Schumer, Gillibrand: 3407 safety regs safe in Senate FAA bill

WASHINGTON, D.C.-Good news for families of the victims of Flight 3407 concerned that FAA safety provisions they fought so hard for were in jeopardy of being rolled back.

Senators Chuck Schumer tells 2 On Your Side he and Senator Kirsten Gillibrand  have assurances that those 3407-inspired safeguards are protected in the Senate's recently released FAA re-authorization bill.

Congress must re-authorize the FAA every year.  The families of those aboard the fatal flight were concerned that some of the regulations they were successful in getting passed, such as requiring pilots log 1,500 flight hours in order to get their Airline Transport Pilot Certificate, were in danger of being dropped from the latest bill.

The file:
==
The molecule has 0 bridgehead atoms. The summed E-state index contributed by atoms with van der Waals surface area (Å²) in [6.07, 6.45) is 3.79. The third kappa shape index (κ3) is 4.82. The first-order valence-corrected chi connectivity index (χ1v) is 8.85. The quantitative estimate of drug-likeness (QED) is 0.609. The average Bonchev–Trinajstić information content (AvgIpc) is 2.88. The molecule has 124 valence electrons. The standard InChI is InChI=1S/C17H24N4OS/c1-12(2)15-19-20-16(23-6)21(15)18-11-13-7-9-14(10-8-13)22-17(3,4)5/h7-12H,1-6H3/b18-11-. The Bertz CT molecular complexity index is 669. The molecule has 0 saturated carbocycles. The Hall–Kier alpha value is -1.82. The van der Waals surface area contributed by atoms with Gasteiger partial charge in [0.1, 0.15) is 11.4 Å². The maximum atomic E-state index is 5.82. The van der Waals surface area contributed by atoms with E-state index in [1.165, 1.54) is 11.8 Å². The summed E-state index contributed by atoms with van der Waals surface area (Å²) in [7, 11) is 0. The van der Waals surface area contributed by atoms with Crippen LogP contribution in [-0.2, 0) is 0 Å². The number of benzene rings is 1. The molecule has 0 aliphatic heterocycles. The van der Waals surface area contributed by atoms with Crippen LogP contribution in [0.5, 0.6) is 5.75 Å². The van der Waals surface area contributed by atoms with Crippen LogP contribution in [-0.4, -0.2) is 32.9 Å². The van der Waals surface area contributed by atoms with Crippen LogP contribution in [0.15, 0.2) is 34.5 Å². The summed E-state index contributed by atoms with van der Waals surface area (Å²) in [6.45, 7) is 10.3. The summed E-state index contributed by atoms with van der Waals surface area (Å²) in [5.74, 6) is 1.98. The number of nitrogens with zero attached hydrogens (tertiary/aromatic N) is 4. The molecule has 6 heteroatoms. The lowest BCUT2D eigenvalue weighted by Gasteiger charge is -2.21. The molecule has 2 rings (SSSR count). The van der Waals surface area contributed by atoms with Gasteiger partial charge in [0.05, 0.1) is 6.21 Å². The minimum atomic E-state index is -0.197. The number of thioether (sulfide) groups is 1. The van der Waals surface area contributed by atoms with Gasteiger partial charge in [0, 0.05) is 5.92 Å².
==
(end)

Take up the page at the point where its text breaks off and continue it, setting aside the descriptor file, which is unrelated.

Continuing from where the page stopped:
The Senators warn, however, that this is only the first step in the process and the bill is still subject to changes at both the comittee level and on the Senate floor.

"We must remain constantly vigilant in our efforts to protect the aviation safety improvements secured by flight 3407 families," said Senator Schumer. "To put it simply, these federal regulations save lives and should remain in place."

All 49 passengers and crew, along with one person on the ground, were killed when Colgan Air flight 3407 crashed into a house in Clarence Center in Feburary, 2009. New safety regulations governing pilot fatigue, training and minumum qualifications were part of the Airline Safety and Federal Aviation Administration Extension Act passed in 2010.

 

 

 

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